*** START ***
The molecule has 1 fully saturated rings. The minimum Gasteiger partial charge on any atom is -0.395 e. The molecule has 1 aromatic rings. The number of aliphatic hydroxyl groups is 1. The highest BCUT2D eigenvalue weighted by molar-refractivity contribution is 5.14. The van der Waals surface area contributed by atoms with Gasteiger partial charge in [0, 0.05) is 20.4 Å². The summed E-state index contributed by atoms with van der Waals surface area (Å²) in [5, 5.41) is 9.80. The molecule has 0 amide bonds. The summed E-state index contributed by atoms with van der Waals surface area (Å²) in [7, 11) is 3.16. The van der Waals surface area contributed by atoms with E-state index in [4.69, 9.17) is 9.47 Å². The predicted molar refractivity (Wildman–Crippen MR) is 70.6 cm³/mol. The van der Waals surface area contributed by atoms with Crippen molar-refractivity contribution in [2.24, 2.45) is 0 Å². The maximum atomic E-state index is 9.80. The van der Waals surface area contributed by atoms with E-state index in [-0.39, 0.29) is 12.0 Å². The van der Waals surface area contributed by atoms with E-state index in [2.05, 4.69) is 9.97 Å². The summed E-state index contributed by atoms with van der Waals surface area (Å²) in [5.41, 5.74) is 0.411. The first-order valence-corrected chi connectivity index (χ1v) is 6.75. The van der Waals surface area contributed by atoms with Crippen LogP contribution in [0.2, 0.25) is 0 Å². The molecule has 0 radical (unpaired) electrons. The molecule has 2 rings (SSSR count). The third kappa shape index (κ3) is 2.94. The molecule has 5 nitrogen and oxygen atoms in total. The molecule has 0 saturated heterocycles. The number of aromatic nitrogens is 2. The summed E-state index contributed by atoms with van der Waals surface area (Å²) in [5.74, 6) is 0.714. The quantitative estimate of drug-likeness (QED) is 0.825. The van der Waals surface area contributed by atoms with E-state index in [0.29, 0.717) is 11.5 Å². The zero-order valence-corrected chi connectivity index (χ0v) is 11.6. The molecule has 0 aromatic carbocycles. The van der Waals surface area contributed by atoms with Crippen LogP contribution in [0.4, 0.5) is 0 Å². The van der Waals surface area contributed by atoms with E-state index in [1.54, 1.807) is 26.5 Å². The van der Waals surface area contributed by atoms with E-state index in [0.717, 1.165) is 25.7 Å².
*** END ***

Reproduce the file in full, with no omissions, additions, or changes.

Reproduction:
The molecule has 1 fully saturated rings. The minimum Gasteiger partial charge on any atom is -0.395 e. The molecule has 1 aromatic rings. The number of aliphatic hydroxyl groups is 1. The highest BCUT2D eigenvalue weighted by molar-refractivity contribution is 5.14. The van der Waals surface area contributed by atoms with Gasteiger partial charge in [0, 0.05) is 20.4 Å². The summed E-state index contributed by atoms with van der Waals surface area (Å²) in [5, 5.41) is 9.80. The molecule has 0 amide bonds. The summed E-state index contributed by atoms with van der Waals surface area (Å²) in [7, 11) is 3.16. The van der Waals surface area contributed by atoms with E-state index in [4.69, 9.17) is 9.47 Å². The predicted molar refractivity (Wildman–Crippen MR) is 70.6 cm³/mol. The van der Waals surface area contributed by atoms with Crippen molar-refractivity contribution in [2.24, 2.45) is 0 Å². The maximum atomic E-state index is 9.80. The van der Waals surface area contributed by atoms with E-state index in [-0.39, 0.29) is 12.0 Å². The van der Waals surface area contributed by atoms with E-state index in [2.05, 4.69) is 9.97 Å². The summed E-state index contributed by atoms with van der Waals surface area (Å²) in [5.41, 5.74) is 0.411. The first-order valence-corrected chi connectivity index (χ1v) is 6.75. The van der Waals surface area contributed by atoms with Crippen LogP contribution in [0.2, 0.25) is 0 Å². The molecule has 0 radical (unpaired) electrons. The molecule has 2 rings (SSSR count). The third kappa shape index (κ3) is 2.94. The molecule has 5 nitrogen and oxygen atoms in total. The molecule has 0 saturated heterocycles. The number of aromatic nitrogens is 2. The summed E-state index contributed by atoms with van der Waals surface area (Å²) in [5.74, 6) is 0.714. The quantitative estimate of drug-likeness (QED) is 0.825. The van der Waals surface area contributed by atoms with E-state index in [0.29, 0.717) is 11.5 Å². The zero-order valence-corrected chi connectivity index (χ0v) is 11.6. The molecule has 0 aromatic carbocycles. The van der Waals surface area contributed by atoms with Crippen LogP contribution in [0.4, 0.5) is 0 Å². The van der Waals surface area contributed by atoms with E-state index in [1.54, 1.807) is 26.5 Å². The van der Waals surface area contributed by atoms with E-state index in [0.717, 1.165) is 25.7 Å².